I had the opportunity this past Saturday to speak at the Writing and Publishing Workshop hosted by the Vancouver Public Library. (I love my library- love them.) Because I am fortunate enough to have a few published books under my belt there is the idea that I might actually understanding publishing. (Feel free to laugh here.) What I know for sure is that I can’t tell you how to become a writer — I can only tell you how I became one. There are a few things I know that I can share:
1) You don’t have to know anyone to be published. Yes, it would be nice to discover that you mom’s old college roommate is now the executive editor at a publishing house, but don’t let anyone tell you that you had to have connections. I’m a slush pile find. Most of my agent’s clients were also slush pile discovers.
2) Overnight success is a matter of perspective. Whenever you hear a story of someone who suddenly became a huge success and is making piles of money — be aware there is likely a behind the scenes story that involves a writer who worked years on their craft. There are a few writers who win the publishing lottery and strike it big right out of the gate, but the majority work their tails off to be where they are.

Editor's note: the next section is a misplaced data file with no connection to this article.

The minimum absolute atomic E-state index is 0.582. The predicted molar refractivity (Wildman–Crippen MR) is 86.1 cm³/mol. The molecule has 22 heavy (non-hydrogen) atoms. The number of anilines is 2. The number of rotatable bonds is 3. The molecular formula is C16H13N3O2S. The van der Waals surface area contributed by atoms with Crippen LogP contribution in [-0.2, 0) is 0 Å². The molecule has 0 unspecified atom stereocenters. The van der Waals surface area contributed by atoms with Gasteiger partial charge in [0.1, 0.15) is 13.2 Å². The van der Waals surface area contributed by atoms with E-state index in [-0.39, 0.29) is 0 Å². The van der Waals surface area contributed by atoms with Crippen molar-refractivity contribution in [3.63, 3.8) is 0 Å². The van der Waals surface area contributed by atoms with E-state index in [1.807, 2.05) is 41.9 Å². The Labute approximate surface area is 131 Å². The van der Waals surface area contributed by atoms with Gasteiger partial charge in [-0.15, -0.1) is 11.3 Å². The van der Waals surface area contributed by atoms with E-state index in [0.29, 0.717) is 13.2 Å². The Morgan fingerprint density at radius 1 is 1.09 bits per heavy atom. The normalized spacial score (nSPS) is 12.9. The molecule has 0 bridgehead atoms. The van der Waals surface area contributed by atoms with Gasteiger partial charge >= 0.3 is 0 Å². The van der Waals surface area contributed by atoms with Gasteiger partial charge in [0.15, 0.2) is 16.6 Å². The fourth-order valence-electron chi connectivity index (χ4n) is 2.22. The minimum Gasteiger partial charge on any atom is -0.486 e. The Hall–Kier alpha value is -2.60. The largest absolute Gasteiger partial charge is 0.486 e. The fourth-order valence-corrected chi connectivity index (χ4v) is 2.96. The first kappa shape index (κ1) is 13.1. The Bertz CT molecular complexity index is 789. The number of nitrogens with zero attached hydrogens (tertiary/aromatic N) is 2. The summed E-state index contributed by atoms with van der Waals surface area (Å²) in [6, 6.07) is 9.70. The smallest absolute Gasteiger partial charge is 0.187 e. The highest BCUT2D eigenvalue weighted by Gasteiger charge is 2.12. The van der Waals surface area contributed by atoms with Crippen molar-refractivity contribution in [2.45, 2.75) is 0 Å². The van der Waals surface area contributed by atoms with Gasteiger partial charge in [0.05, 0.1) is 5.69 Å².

3) No one knows what will happen to the future of publishing. We’re all still trying to work out what the growth of ebooks mean, how publishers will function in the new world, and what the role of an agent will be. No one is sure how things will work in the future, but we do know there will always be a need for stories. Books aren’t going away — simply how books are delivered.
4) A smart writer is reading all the time. Reading widely and frequently is the best way for you as a writer to learn your craft and understand the business of publishing. A writer who tells me that they don’t have time to read, tells me they aren’t serious about this business.
5) There is no right way to write. There are authors who outline, those who create the story as they go. There are some who writers who write every day, and others who write only when feeling creative. The only thing that matters is what works for you.